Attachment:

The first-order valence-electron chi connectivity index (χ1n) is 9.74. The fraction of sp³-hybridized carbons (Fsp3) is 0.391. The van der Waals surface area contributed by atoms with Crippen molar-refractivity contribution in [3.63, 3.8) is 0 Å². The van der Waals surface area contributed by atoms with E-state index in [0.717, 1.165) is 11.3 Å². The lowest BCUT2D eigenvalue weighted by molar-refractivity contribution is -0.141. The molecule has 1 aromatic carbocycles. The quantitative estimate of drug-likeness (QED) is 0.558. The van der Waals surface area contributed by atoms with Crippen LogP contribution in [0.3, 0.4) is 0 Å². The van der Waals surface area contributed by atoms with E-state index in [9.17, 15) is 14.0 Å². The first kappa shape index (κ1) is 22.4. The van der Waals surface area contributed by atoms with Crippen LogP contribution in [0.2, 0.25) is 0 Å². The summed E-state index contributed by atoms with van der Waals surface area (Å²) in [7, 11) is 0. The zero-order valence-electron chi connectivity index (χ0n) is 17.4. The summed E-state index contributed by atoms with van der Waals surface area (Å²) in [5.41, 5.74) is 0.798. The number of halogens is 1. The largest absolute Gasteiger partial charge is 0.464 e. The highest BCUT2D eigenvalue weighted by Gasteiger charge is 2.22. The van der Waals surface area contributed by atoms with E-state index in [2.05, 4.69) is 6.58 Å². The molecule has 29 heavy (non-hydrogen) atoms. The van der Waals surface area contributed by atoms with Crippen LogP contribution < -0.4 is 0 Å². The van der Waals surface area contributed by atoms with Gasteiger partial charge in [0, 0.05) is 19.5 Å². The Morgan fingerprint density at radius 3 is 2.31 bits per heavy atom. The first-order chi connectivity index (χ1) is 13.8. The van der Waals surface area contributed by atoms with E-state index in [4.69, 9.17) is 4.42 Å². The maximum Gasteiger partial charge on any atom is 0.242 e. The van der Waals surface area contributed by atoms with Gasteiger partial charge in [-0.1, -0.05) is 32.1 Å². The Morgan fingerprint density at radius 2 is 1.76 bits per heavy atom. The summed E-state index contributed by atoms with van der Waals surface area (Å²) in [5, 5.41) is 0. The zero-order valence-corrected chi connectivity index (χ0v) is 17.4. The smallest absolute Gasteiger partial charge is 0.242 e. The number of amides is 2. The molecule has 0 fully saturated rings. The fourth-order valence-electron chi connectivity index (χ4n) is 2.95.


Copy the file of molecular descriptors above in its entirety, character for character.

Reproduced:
The first-order valence-electron chi connectivity index (χ1n) is 9.74. The fraction of sp³-hybridized carbons (Fsp3) is 0.391. The van der Waals surface area contributed by atoms with Crippen molar-refractivity contribution in [3.63, 3.8) is 0 Å². The van der Waals surface area contributed by atoms with E-state index in [0.717, 1.165) is 11.3 Å². The lowest BCUT2D eigenvalue weighted by molar-refractivity contribution is -0.141. The molecule has 1 aromatic carbocycles. The quantitative estimate of drug-likeness (QED) is 0.558. The van der Waals surface area contributed by atoms with Crippen LogP contribution in [0.3, 0.4) is 0 Å². The van der Waals surface area contributed by atoms with E-state index in [9.17, 15) is 14.0 Å². The first kappa shape index (κ1) is 22.4. The van der Waals surface area contributed by atoms with Crippen LogP contribution in [0.2, 0.25) is 0 Å². The summed E-state index contributed by atoms with van der Waals surface area (Å²) in [7, 11) is 0. The zero-order valence-electron chi connectivity index (χ0n) is 17.4. The summed E-state index contributed by atoms with van der Waals surface area (Å²) in [5.41, 5.74) is 0.798. The number of halogens is 1. The largest absolute Gasteiger partial charge is 0.464 e. The highest BCUT2D eigenvalue weighted by Gasteiger charge is 2.22. The van der Waals surface area contributed by atoms with E-state index in [2.05, 4.69) is 6.58 Å². The molecule has 29 heavy (non-hydrogen) atoms. The van der Waals surface area contributed by atoms with Crippen LogP contribution < -0.4 is 0 Å². The van der Waals surface area contributed by atoms with Gasteiger partial charge in [0, 0.05) is 19.5 Å². The Morgan fingerprint density at radius 3 is 2.31 bits per heavy atom. The first-order chi connectivity index (χ1) is 13.8. The van der Waals surface area contributed by atoms with E-state index in [4.69, 9.17) is 4.42 Å². The maximum Gasteiger partial charge on any atom is 0.242 e. The van der Waals surface area contributed by atoms with Gasteiger partial charge in [-0.1, -0.05) is 32.1 Å². The Morgan fingerprint density at radius 2 is 1.76 bits per heavy atom. The summed E-state index contributed by atoms with van der Waals surface area (Å²) in [5, 5.41) is 0. The zero-order valence-corrected chi connectivity index (χ0v) is 17.4. The smallest absolute Gasteiger partial charge is 0.242 e. The number of amides is 2. The molecule has 0 fully saturated rings. The fourth-order valence-electron chi connectivity index (χ4n) is 2.95.